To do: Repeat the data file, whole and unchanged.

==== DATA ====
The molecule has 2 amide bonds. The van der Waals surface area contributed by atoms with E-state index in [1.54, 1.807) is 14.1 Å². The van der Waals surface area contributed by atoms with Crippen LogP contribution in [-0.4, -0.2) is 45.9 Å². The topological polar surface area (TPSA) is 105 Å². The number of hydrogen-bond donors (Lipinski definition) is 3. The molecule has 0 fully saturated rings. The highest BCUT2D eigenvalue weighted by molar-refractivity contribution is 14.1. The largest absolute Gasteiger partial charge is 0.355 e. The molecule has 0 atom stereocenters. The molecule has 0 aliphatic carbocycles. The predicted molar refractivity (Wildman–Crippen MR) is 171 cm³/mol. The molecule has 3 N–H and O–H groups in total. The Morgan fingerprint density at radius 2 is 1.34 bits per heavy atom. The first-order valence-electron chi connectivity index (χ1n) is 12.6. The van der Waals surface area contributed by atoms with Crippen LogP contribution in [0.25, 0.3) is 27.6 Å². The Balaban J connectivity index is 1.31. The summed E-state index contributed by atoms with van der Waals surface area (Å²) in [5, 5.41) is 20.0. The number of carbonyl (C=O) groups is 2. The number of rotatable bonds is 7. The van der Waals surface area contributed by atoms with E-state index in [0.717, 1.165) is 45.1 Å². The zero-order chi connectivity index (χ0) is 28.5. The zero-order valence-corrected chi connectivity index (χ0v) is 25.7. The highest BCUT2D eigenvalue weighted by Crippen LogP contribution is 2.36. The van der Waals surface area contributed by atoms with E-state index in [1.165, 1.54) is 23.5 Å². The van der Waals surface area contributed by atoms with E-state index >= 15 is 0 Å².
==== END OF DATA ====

The molecule has 2 amide bonds. The van der Waals surface area contributed by atoms with E-state index in [1.54, 1.807) is 14.1 Å². The van der Waals surface area contributed by atoms with Crippen LogP contribution in [-0.4, -0.2) is 45.9 Å². The topological polar surface area (TPSA) is 105 Å². The number of hydrogen-bond donors (Lipinski definition) is 3. The molecule has 0 fully saturated rings. The highest BCUT2D eigenvalue weighted by molar-refractivity contribution is 14.1. The largest absolute Gasteiger partial charge is 0.355 e. The molecule has 0 atom stereocenters. The molecule has 0 aliphatic carbocycles. The predicted molar refractivity (Wildman–Crippen MR) is 171 cm³/mol. The molecule has 3 N–H and O–H groups in total. The Morgan fingerprint density at radius 2 is 1.34 bits per heavy atom. The first-order valence-electron chi connectivity index (χ1n) is 12.6. The van der Waals surface area contributed by atoms with Crippen LogP contribution in [0.25, 0.3) is 27.6 Å². The Balaban J connectivity index is 1.31. The summed E-state index contributed by atoms with van der Waals surface area (Å²) in [5, 5.41) is 20.0. The number of carbonyl (C=O) groups is 2. The number of rotatable bonds is 7. The van der Waals surface area contributed by atoms with E-state index in [0.717, 1.165) is 45.1 Å². The zero-order chi connectivity index (χ0) is 28.5. The zero-order valence-corrected chi connectivity index (χ0v) is 25.7. The highest BCUT2D eigenvalue weighted by Crippen LogP contribution is 2.36. The van der Waals surface area contributed by atoms with E-state index in [1.165, 1.54) is 23.5 Å². The van der Waals surface area contributed by atoms with E-state index >= 15 is 0 Å².